When I saw Logan Bowers sitting down at Caffe Vita with an electric unicycle by his side, I prepared myself for an hour-long conversation about the merits of hopelessly dweeby, last-mile vehicles that have yet to assert themselves as the future of urban transportation. Luckily, that did not happen. (Well, at least not until we started talking about his deep and abiding passion for electric assist scooters.) Mostly he walked me through the weeds of the city's troubled attempts to solve the housing and homelessness crises while highlighting the differences between his views and those of City Councilmember Kshama Sawant, who he's hoping to unseat.
Bowers is running for city council in District 3 as a housing and zoning wonk with a passion for battling climate change at the municipal level. He argues that current city leadership is on track to perpetuate "systemic inequality and disfunction," and lays "100 percent" of the blame for the housing crisis at the feet of the Seattle City Council. Ultimately, he thinks the city's problems can be solved with a combination of progressive rezoning, playing nice with state and county legislators, and, of course, ending the prohibition on electric scooters.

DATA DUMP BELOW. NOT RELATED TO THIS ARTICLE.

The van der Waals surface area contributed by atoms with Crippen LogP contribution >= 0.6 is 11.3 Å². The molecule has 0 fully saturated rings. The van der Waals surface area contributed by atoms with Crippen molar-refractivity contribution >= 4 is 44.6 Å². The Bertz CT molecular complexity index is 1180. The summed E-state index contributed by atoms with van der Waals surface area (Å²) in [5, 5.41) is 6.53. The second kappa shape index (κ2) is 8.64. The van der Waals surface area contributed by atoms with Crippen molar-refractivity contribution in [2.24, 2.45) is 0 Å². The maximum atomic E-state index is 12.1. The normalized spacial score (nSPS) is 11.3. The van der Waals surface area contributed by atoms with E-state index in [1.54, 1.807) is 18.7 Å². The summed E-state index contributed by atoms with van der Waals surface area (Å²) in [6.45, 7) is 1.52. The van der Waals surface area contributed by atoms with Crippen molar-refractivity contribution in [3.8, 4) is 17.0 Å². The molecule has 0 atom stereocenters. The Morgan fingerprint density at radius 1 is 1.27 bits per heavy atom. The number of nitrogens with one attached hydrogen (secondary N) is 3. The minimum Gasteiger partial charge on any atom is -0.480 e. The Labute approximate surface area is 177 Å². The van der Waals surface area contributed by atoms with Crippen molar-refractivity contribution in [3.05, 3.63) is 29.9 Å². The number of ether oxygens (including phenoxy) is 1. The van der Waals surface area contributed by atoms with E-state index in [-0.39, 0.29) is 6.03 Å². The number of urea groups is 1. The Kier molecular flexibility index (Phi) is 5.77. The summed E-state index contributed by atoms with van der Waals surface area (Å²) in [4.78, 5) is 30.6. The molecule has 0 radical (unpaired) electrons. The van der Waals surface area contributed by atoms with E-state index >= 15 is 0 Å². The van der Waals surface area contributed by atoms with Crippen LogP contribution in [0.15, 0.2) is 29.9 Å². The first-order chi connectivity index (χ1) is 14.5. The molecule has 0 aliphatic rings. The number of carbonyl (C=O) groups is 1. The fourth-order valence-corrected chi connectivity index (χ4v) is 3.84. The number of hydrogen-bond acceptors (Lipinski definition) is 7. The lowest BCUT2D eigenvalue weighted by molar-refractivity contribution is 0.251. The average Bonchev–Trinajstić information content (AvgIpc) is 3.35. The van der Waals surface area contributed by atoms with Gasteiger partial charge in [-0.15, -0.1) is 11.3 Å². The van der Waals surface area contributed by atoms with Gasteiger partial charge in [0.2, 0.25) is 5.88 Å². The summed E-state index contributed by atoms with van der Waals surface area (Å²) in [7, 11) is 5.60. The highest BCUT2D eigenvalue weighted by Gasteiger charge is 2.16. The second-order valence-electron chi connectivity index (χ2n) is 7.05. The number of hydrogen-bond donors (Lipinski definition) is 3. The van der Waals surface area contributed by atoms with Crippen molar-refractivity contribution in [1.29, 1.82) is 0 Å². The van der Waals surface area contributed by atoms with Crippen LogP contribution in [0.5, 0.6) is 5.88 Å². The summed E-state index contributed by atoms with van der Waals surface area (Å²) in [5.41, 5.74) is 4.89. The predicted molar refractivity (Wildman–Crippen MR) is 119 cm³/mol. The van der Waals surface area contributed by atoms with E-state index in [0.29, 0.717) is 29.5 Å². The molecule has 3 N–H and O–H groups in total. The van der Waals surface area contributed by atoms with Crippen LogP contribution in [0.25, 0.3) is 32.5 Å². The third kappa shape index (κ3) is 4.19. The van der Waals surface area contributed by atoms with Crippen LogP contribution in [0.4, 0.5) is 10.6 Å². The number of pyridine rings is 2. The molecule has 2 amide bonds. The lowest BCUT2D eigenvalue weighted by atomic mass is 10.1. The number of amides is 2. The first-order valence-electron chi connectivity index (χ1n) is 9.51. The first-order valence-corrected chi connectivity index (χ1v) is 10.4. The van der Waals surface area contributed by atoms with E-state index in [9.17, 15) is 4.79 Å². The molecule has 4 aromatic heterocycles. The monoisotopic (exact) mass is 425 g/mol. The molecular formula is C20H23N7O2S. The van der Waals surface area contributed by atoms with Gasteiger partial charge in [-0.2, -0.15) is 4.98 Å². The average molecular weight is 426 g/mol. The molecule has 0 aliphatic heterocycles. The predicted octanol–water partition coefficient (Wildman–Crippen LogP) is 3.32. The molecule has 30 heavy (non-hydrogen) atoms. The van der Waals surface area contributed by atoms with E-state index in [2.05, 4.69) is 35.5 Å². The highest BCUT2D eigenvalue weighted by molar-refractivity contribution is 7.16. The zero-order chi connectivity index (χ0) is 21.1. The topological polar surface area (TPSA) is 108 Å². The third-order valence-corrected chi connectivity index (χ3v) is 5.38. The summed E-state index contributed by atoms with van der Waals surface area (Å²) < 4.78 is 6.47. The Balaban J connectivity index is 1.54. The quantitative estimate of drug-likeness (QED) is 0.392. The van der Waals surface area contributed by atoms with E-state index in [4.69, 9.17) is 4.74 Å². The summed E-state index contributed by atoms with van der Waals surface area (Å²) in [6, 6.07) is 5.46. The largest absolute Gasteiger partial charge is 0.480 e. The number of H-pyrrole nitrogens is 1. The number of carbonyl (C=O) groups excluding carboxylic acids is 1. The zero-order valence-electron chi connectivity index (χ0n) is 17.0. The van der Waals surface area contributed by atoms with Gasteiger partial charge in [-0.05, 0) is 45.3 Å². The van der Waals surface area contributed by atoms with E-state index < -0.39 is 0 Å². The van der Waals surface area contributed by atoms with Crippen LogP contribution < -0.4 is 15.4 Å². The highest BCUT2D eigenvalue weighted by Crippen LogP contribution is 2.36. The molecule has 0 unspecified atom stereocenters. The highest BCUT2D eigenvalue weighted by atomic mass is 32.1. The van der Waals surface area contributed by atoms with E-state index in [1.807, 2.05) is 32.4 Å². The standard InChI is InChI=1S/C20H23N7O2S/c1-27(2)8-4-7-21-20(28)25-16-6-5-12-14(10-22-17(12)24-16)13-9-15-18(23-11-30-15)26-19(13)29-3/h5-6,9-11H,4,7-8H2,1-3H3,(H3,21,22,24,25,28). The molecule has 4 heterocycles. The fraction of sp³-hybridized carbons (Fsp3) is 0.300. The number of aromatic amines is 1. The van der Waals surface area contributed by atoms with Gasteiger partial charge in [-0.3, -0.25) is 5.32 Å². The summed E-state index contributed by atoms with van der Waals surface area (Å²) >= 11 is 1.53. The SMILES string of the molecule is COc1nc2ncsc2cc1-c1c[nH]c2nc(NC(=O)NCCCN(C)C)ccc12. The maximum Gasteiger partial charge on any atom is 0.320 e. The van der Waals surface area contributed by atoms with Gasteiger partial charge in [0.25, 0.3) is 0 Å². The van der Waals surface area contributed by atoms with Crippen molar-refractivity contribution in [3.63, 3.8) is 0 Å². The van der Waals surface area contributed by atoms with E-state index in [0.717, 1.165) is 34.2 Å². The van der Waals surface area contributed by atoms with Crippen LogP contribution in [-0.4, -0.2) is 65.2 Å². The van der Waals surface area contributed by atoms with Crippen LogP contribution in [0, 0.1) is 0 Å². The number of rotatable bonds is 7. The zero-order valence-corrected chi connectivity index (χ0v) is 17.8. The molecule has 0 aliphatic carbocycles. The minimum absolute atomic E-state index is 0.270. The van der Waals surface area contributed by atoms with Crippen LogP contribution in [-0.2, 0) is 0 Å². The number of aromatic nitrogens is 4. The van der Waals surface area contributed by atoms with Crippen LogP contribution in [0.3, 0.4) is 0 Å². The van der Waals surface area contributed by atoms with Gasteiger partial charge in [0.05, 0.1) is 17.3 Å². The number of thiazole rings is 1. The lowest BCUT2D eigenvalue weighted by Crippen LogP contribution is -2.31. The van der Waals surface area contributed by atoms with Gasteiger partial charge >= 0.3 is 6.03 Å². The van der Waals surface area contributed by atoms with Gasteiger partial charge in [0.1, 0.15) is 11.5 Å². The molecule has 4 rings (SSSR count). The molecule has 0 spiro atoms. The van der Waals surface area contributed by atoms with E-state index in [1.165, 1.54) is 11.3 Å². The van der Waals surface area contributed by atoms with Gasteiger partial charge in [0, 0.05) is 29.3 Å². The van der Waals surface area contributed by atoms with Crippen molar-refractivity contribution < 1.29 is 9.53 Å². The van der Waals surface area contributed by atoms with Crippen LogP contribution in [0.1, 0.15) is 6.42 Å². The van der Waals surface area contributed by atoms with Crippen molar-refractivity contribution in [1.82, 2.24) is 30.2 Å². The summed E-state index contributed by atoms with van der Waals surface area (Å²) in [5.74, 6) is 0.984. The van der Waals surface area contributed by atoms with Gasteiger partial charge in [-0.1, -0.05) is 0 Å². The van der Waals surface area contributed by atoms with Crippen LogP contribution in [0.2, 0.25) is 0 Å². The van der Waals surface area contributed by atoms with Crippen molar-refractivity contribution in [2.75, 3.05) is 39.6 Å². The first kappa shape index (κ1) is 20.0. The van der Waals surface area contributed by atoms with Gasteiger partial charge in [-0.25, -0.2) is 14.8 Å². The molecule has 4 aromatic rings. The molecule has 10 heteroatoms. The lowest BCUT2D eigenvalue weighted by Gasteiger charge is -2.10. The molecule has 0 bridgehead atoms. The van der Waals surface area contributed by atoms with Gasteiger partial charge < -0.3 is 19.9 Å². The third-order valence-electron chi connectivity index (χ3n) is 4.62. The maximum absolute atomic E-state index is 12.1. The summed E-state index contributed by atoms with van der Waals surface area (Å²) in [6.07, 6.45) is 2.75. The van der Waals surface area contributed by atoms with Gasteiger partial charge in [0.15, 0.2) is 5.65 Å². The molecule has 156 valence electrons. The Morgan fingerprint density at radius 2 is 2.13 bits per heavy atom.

Bowers said he grew up in Shoreline but moved to Eastlake after college and spent many years living on Capitol Hill. He used to live across from Hula Hula (then Clever Dunne's), but now he rents a house with his wife on the backside of the Hill.